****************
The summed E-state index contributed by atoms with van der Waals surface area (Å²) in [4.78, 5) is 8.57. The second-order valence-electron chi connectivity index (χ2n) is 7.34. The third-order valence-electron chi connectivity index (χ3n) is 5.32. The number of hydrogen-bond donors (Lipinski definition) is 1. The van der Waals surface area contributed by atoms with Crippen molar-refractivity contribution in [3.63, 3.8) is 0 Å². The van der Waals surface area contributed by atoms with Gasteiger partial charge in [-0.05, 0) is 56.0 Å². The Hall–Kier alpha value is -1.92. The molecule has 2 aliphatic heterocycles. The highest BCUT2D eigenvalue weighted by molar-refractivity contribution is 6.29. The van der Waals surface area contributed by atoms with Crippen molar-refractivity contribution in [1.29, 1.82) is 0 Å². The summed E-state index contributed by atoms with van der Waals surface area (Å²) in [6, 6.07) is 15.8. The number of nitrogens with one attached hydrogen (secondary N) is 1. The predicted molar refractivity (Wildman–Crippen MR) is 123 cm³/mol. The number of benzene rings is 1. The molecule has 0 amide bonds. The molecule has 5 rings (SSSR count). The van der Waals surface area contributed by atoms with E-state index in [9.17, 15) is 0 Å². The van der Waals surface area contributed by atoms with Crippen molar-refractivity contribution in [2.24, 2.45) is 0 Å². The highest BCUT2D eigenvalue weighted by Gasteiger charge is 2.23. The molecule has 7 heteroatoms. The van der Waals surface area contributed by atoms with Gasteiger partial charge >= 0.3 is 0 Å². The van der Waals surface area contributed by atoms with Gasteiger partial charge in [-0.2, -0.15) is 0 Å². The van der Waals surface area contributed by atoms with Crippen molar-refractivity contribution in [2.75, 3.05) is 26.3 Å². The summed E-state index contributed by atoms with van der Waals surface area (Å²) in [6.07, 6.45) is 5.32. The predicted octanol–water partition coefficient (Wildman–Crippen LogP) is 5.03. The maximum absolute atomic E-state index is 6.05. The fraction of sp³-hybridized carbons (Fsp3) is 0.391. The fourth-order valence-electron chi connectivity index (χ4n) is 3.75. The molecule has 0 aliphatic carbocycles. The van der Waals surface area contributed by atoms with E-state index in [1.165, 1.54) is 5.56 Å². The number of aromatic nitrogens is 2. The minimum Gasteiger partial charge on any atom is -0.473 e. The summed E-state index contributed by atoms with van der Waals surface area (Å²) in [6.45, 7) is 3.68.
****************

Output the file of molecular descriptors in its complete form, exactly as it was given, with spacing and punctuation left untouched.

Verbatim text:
The summed E-state index contributed by atoms with van der Waals surface area (Å²) in [4.78, 5) is 8.57. The second-order valence-electron chi connectivity index (χ2n) is 7.34. The third-order valence-electron chi connectivity index (χ3n) is 5.32. The number of hydrogen-bond donors (Lipinski definition) is 1. The van der Waals surface area contributed by atoms with Crippen molar-refractivity contribution in [3.63, 3.8) is 0 Å². The van der Waals surface area contributed by atoms with Gasteiger partial charge in [-0.05, 0) is 56.0 Å². The Hall–Kier alpha value is -1.92. The molecule has 2 aliphatic heterocycles. The highest BCUT2D eigenvalue weighted by molar-refractivity contribution is 6.29. The van der Waals surface area contributed by atoms with Crippen molar-refractivity contribution in [1.29, 1.82) is 0 Å². The summed E-state index contributed by atoms with van der Waals surface area (Å²) in [6, 6.07) is 15.8. The number of nitrogens with one attached hydrogen (secondary N) is 1. The predicted molar refractivity (Wildman–Crippen MR) is 123 cm³/mol. The number of benzene rings is 1. The molecule has 0 amide bonds. The molecule has 5 rings (SSSR count). The van der Waals surface area contributed by atoms with E-state index in [9.17, 15) is 0 Å². The van der Waals surface area contributed by atoms with Crippen molar-refractivity contribution in [2.24, 2.45) is 0 Å². The highest BCUT2D eigenvalue weighted by Gasteiger charge is 2.23. The molecule has 7 heteroatoms. The van der Waals surface area contributed by atoms with Gasteiger partial charge >= 0.3 is 0 Å². The van der Waals surface area contributed by atoms with Gasteiger partial charge in [-0.2, -0.15) is 0 Å². The van der Waals surface area contributed by atoms with Crippen molar-refractivity contribution in [2.75, 3.05) is 26.3 Å². The summed E-state index contributed by atoms with van der Waals surface area (Å²) in [6.07, 6.45) is 5.32. The predicted octanol–water partition coefficient (Wildman–Crippen LogP) is 5.03. The maximum absolute atomic E-state index is 6.05. The fraction of sp³-hybridized carbons (Fsp3) is 0.391. The fourth-order valence-electron chi connectivity index (χ4n) is 3.75. The molecule has 0 aliphatic carbocycles. The van der Waals surface area contributed by atoms with E-state index in [1.165, 1.54) is 5.56 Å². The number of aromatic nitrogens is 2. The minimum Gasteiger partial charge on any atom is -0.473 e. The summed E-state index contributed by atoms with van der Waals surface area (Å²) in [6.45, 7) is 3.68.